The other night during my buddy Mac’s birthday part, my buddy Carp asked me this question (and I’m paraphrasing):
“Who’s the biggest guy in Bay Area sports, Monta or Lincecum?”
Carp meant long-term, not right now, and my answer came as quick as one of his fastballs: Tim Lincecum.
But given a little more time to think the question over, I came to two conclusions.
1. I might have underrated Monta.
2. You can’t ask who’s going to be the biggest athlete in the Bay Area over the next decade without including Patrick Willis.
Let’s see how they stack up:
Position: SG, Golden State Warriors
2007/08: 20.2 PPG., 5.0 REB., 3.9 AST., 53% FG
Strengths: Monta’s probably the fastest player with the ball in the NBA, with all apologies to Leandro Barbosa. Partly due to knowing his own limitations on the floor, his shooting percentage is phenomenally high for a guard, including a blistering 60% in February. He’s also a good rebounder for his size, and has bought into the Warriors’ defensive philosophy of jumping into passing lanes and getting deflections. Won the Most Improved Player award in 2006/07, and improved even further a year later after a horrendous postseason and a freak head injury suffered in training camp.
Weaknesses: While it’s nice he knows not to shoot too many three’s (leading to his high FG%), at his size he eventually needs to learn how to shoot them. Gets torched by opposing shooting guards at times, and in some games shows little to no interest in defense at all.
Personality: Quiet, but very competitive. Extremely tough, with a high pain threshold. Sometimes smiles. Doesn’t seem like an alpha dog or a true team leader, but he is only 22 and plays with Baron Davis. Whenever Davis leaves, Monta’s personality may come out a little more.
Overall: An amazing scorer for his age, it’s not impossible to imagine Monta as a 30 PPG scorer within three years. While his size leads some to believe he’d better serve the Warriors as a point guard, he’s always looked more like Allen Iverson than Chris Paul.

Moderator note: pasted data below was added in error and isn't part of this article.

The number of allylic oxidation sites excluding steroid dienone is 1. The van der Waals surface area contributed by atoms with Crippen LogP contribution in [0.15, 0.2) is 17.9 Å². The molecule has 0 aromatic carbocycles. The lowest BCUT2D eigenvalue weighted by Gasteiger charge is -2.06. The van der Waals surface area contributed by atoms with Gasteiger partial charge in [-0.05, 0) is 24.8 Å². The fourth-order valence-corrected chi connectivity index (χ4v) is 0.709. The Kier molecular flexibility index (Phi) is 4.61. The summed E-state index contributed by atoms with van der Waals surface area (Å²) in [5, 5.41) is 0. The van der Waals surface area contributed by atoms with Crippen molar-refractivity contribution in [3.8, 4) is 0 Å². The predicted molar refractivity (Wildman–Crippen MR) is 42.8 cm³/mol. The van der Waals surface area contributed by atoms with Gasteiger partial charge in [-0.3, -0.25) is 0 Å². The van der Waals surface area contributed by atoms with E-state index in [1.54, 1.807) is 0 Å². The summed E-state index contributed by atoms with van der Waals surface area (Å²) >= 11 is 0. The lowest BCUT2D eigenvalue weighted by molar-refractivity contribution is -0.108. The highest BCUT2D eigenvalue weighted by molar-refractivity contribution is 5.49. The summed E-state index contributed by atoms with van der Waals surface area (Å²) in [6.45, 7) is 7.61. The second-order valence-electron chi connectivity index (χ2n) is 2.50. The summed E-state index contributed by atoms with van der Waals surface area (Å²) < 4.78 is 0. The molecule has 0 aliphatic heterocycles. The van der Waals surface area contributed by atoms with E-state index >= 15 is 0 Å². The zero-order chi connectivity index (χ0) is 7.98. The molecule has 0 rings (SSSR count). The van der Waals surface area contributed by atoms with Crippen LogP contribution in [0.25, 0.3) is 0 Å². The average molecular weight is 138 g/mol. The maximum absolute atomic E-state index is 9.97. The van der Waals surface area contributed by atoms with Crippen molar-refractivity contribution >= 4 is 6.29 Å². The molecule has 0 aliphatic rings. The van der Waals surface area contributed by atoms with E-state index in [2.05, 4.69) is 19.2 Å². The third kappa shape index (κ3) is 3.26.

Position: SP, San Francisco Giants
2007: 146.1 IP, 7-5, 4.00 ERA, 150 K … 2008: 102.2 IP, 8-1, 2.54 ERA, 103 K
Strengths: High-90s fastball with movement that befuddles opposing hitters. Lincecum developed a changeup before this season that has rapidly become his second-best pitch. Also has a strong curveball, but uses it less than last year with the emergence of his changeup. Top pitcher in college, dominated in the Minor Leagues, and has already become a top-five pitcher in the Majors in his second season on a below-average team. Doesn’t seem to need standard pitching requirements like rest and ice.
Weaknesses: Timmy doesn’t seem to worry about his own safety, like yesterday when he got flipped up in the air by a sliding David DeJesus at home plate. He was fine after that tumble, but injury issues are a worry for Lincecum, as they are with all starting pitchers. Seems to get as much as one possibly could with his body (supposedly 5’11, 170 lbs.), threatening the laws of physics with each fastball.
Personality: A mixture of emo-kid and little-league All-Star with a touch of ADD. Makes some of the funniest facial expressions in the dugout since Will Clark. But Lincecum’s best quality is he’s definitely the cockiest player in on the Giants, who should breathe a sigh of relief that Barry Bonds isn’t around to tell Timmy to simmer down — especially when Tyra’s on.
Overall: He’s the Doc Gooden of San Francisco. He can either become a Hall-of-Famer or flame out within a few years (for injury reasons, not drug problems like Gooden).
Position: MLB, San Francisco 49ers
2007: 174 tackles (135 solo), 4 sacks
Strengths: Willis is a monster, already the best linebacker in 49er history as a rookie. Was named First-Team All Pro at linebacker as well as Defensive Rookie of the Year. Had 17 solo tackles in consecutive weeks against Arizona and Carolina. Started getting to the quarterback at the end of the year, notching three sacks in his last two games against Tampa Bay and Cleveland.
Weaknesses: Ummm … He can’t play offense?